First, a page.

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What’s behind the rise in US gas production? 🤔

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What’s behind the rise in US shale gas production? Since the pandemic, US gas and oil production have taken different trajectories: oil has not fully recovered, but gas is setting fresh highs. Here at Novi, we get asked questions about these types of trends all the time. Of course the first-order answer to “Why is gas production rising” is simply “prices are up!!!!”, but there is a lot of nuance behind that. Different factors contributing to that rise could include increased activity, oil wells turning gassier, or improvements in well productivity.


US horizontal gas production now sits over pre-pandemic highs, comfortably over 80 bcf/d.

In this post, we will take a look at those different factors, along with an exploration of where this increase is coming from.


Total gas production by basin


Gas production for the top four basins: Appalachia, Permian, Haynesville, and Eagle Ford.


Appalachia, and especially the Marcellus, remains the king of US shale gas production at ~35 bcf/d, a tremendous amount. Within Appalachia, operators have been adding more production in the southwestern part of the play, rather than the bone dry gas area in Northeastern Pennsylvania. On a percentage basis, growth has been lowest in Appalachia, but it has still added over 3 bcf/d since the pandemic began. Gas production has exploded higher in the Haynesville, benefitting from great differentials with access to the gulf coast gas network and its LNG export facilities.

But the second-biggest shale gas producing basin in the US isn’t the Haynesville – it’s the Permian, where associated gas volumes are nearing 18 bcf/d. With pre-pandemic volumes just below 15 bcf/d, the Permian has been responsible for around the same amount of gas production growth as Appalachia, which underscores how important oil activity levels are for US gas production.


GORs in the Eagle Ford and Permian

Are wells becoming gassier in the Permian and Eagle Ford? On average, the Permian has been pretty consistent over the last few years, but wells in the Eagle Ford have been producing more and more gas recently.


Average gas-oil ratio (GOR) for wells in the Permian and Eagle Ford. Wells are grouped by year, and the thickness of the line reflects the well count. In the Eagle Ford, recent years show higher GORs than before; in the Permian the trend is consistent.


In the Eagle Ford, operators have been drilling different parts of the field over the last two years compared to pre-COVID times. In March 2020, there were 19 rigs in Karnes County, where you can find the most productive wells in the oil window but only 3 rigs in Webb County, where most of the production is dry gas. But by August of 2022, 20 rigs were running in Webb with only 10 in Karnes.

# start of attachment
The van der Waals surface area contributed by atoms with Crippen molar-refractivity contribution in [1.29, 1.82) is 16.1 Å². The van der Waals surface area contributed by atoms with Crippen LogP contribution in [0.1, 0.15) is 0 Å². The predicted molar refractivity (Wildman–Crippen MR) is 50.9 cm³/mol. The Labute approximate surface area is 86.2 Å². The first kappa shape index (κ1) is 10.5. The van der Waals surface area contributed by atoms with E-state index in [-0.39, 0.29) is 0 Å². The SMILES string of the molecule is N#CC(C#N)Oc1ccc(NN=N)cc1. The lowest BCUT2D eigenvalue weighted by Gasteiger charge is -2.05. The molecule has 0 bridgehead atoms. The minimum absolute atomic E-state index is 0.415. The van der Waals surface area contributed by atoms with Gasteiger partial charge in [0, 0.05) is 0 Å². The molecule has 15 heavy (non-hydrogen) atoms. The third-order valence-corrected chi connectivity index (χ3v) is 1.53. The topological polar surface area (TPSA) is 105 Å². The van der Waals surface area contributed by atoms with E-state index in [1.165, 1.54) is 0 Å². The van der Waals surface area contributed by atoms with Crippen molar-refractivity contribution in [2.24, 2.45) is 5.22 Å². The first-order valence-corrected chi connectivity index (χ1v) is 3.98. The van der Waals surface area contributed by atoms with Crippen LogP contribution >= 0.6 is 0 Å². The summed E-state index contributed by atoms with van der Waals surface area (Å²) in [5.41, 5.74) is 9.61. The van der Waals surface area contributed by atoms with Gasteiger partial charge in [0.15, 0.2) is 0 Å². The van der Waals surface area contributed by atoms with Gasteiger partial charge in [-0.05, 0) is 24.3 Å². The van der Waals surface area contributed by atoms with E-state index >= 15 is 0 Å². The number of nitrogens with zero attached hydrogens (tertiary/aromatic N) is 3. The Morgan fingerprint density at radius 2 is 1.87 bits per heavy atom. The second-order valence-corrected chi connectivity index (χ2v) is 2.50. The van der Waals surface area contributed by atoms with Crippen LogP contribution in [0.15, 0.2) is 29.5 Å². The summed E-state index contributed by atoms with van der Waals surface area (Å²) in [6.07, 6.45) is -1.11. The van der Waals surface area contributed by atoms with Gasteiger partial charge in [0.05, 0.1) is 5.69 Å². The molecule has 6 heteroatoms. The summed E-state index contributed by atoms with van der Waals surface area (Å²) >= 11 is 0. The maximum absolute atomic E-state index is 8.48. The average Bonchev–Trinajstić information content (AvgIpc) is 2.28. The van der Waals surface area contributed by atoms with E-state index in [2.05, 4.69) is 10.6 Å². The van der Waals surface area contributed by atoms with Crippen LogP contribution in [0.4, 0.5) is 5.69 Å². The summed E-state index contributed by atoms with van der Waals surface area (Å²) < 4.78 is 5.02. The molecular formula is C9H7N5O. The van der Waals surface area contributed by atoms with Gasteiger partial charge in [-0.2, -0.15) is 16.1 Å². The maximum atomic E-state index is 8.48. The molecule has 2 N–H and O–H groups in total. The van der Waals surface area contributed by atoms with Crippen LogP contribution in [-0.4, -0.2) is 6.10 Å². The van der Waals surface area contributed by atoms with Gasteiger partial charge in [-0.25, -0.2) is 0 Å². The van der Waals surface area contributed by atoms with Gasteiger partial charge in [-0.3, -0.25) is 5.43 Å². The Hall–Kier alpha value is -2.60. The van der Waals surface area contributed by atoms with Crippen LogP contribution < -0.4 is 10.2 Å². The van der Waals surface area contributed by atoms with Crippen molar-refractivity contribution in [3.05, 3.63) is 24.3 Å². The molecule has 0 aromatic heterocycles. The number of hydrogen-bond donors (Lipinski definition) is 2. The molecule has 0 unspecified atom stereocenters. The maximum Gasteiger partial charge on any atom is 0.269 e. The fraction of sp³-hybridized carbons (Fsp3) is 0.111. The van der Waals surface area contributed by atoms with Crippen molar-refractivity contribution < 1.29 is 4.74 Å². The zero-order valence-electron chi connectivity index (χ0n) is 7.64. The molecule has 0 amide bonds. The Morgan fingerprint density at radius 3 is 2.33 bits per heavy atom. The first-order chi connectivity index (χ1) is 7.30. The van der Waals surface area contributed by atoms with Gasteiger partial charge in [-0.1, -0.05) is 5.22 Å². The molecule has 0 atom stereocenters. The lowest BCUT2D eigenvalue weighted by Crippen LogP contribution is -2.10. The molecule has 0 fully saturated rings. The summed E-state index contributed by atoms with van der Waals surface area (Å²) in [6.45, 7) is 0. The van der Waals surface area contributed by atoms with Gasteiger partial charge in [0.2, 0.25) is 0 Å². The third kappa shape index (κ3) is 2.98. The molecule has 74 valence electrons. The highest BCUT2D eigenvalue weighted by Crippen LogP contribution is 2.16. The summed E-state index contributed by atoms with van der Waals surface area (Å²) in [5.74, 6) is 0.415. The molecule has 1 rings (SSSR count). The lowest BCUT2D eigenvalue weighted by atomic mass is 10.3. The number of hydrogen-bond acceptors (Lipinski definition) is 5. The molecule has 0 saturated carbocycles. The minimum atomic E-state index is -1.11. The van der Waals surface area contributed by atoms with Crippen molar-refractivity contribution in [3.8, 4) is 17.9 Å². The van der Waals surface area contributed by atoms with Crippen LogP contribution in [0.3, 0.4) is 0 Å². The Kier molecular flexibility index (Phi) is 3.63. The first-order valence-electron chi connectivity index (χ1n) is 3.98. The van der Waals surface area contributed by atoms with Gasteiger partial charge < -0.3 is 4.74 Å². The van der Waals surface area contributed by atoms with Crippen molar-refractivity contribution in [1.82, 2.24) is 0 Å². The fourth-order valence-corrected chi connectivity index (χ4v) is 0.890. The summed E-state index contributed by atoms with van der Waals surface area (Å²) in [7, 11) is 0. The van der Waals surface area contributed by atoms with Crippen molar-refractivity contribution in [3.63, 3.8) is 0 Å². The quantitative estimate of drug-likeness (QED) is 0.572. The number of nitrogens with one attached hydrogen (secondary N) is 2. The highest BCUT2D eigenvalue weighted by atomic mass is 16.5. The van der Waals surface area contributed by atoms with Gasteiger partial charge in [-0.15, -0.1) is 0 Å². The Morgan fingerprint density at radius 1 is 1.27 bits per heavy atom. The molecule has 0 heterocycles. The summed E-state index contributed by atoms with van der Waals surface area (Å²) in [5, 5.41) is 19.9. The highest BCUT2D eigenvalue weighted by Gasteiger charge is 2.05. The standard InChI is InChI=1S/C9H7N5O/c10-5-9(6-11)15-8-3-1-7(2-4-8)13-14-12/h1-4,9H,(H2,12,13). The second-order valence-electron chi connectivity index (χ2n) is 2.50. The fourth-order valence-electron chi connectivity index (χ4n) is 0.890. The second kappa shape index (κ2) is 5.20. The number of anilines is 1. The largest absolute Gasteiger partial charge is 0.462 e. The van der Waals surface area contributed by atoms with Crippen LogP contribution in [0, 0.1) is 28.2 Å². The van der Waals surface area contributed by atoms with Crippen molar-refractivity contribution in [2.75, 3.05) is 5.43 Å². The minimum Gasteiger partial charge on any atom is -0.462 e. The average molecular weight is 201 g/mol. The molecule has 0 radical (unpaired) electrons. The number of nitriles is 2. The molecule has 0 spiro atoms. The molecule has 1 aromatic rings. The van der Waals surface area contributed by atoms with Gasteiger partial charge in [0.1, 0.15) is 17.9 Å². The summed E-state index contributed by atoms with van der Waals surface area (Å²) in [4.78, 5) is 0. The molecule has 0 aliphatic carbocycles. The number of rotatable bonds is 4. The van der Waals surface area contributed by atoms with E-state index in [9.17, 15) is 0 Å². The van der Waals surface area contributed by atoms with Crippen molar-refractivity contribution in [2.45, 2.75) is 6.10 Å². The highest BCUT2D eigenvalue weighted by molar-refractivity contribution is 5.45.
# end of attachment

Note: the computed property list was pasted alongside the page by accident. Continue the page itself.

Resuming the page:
Most unconventional plays in the US do not have the full range of fluid windows like the Eagle Ford; perhaps if the Bakken had a gas leg we would be seeing new activity there. Only the Vaca Muerta and Montney span such a wide range of produced fluids.



Eagle Ford oil production, gas production, and rig counts.


Gas well productivity


What about gas well productivity? After a five-year run where per-well performance more than doubled in Appalachia & Haynesville, 12-month cumulative volumes have started to plateau. The dramatic improvements have been a result primarily of longer lateral lengths and more intense completions, among other factors, but operators may now be finding the economic limit of these innovations.


Barnett decline slowing?


Gas production (Mcf/d) in the Barnett. Total decline has slowed in recent years.


When we shared an earlier version of this report on LinkedIn, some folks were quick to point out that the Barnett has seen some interesting activity over the last few years. With large refrac campaigns from BKV and even some infill drilling going on, production declines have been at their lowest levels since 2012. The Fayetteville has not seen a similar trend, but it will be interesting to see the extent to which these older plays get a second lease on life with refracs, artificial lift improvements, and infill drilling.


Overall activity levels


Horizontal rig count (left) and permit counts (right) for Appalachia, Haynesville, Barnett, and Arkoma Basins. Activity levels for both have exceeded pre-pandemic levels, though 2020 had already seen declines before the pandemic.


If gas well performance has been relatively consistent over the past few years, and oil wells have not been going gassier except in the Eagle Ford (which is a consequence primarily of the locations drilled), then we are left with activity levels as the primary driver of the shale gas production increases.

Operators have more than doubled their horizontal rig count in the gas plays since the depths of the pandemic, and increased production is the predictable result, though we do note that these numbers still sit below the previous high of 145 set in April 2019.

Permits are a leading indicator in advance of drilling rigs going on site, and permitting has begun to roll over a bit since summer 2022. It will be interesting to see whether these numbers pick back up if prices stay elevated.



The resiliency of American natural gas production is something to be proud of, especially this year as Europe has relied on US LNG to fill much of the gap left by the lost Russian supply. The US is blessed with some of the most productive reservoir in the world, and operators have taken advantage of that to deliver clean, reliable energy to their customers.

All of the data and charts from this report are available with your Novi subscription. If you would like to talk to one of our experts to learn more, please reach out below:

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